Cook food with the sun. That's the basic premise of the GoSun Stove, a glass-and-aluminum contraption that looks like it landed from space.
A sword-like cooking tray pulls out of a glass tube. Hot dogs, potatoes, eggs, muffins, stir fry, and more is baked inside.
I reheated strips of pizza in the GoSun this past weekend. Later, I put frozen meatballs and vegetables on the tray and set it in the sun. Twenty minutes of cooking time and the hash was steaming and hot, ready to eat.
No fuel is required. It doesn't need batteries. Radiation cooks the food.
Reflectors capture sunlight then focus it onto the unit's "oven," a two-layer vacuum vessel made of glass.
The company, based in Cincinnati, touts temps inside between 200 and 700 degrees.
After three cooked meals I was sold. For campers, the GoSun can replace a charcoal grill or a gas stove. The bigger picture sees the unit deployed to families in need around the globe.
Portable and simple to use, the unit will reduce the need for wood as fuel in the developing world. Using the free energy of the sun, the company has a greater mission of protecting forests and helping women who are burdened each day with cooking over smoky fires and gathering wood.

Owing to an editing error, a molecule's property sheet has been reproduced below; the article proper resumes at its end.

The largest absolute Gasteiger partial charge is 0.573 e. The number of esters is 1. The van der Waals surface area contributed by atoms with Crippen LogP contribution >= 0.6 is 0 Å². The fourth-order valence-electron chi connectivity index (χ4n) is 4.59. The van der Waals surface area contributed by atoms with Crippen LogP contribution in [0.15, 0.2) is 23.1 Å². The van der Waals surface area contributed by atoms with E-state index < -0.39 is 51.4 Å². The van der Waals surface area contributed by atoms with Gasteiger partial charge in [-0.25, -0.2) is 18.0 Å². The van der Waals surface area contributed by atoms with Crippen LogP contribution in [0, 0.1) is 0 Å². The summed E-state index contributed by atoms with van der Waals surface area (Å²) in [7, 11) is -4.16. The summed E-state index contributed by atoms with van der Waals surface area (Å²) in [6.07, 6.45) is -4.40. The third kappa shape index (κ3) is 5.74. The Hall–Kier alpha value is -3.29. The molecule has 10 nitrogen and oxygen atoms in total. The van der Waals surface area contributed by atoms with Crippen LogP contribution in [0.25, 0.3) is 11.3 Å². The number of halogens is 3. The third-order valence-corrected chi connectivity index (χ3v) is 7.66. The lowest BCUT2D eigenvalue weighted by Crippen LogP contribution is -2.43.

All you need is direct sun. I set the unit up on a June morning and tilted the reflecting panels to the east.
Rays bounced off the aluminum. The glass tube became hot inside.
I checked it 15 minutes later, pulling the tray out an inch, and steam escaped from my little oven in the sun.
GoSun touts up to 90 percent of sunlight is "caught" in its stove's footprint. The design relies on parabolic reflection and the greenhouse effect to create heat.
The vacuum between two layers of glass in the cooking tube keep ambient outside temperature from transferring into the oven.
You can cook in winter and summer. As long as the sun is up, the stove can work.
Cooking times vary greatly depending on food type and sun strength. We heated frozen corndogs one day in about 20 minutes in mid-May. The meatball and vegetable dish, as noted, was done in less than a half-hour.
The food was hot and cooked through, if a little soggy. The tube of glass traps moisture from the cooking, and it's sealed so tight that almost no steam escaped.
Pull out the tray a smidge to make a steam gap. The cooking takes some trial and error, though it's straightforward and much less messy than a gas grill.
The GoSun weighs about 3.5 pounds. It has handles, and the reflectors fold over the glass tube to protect during transport.
It sells for $249. A smaller unit, the GoSun Mini, goes for about $80.
Around the globe, in developing nations, GoSun has a plan to give away stoves for free. The company is on a mission to make the world a little better via the power of the sun.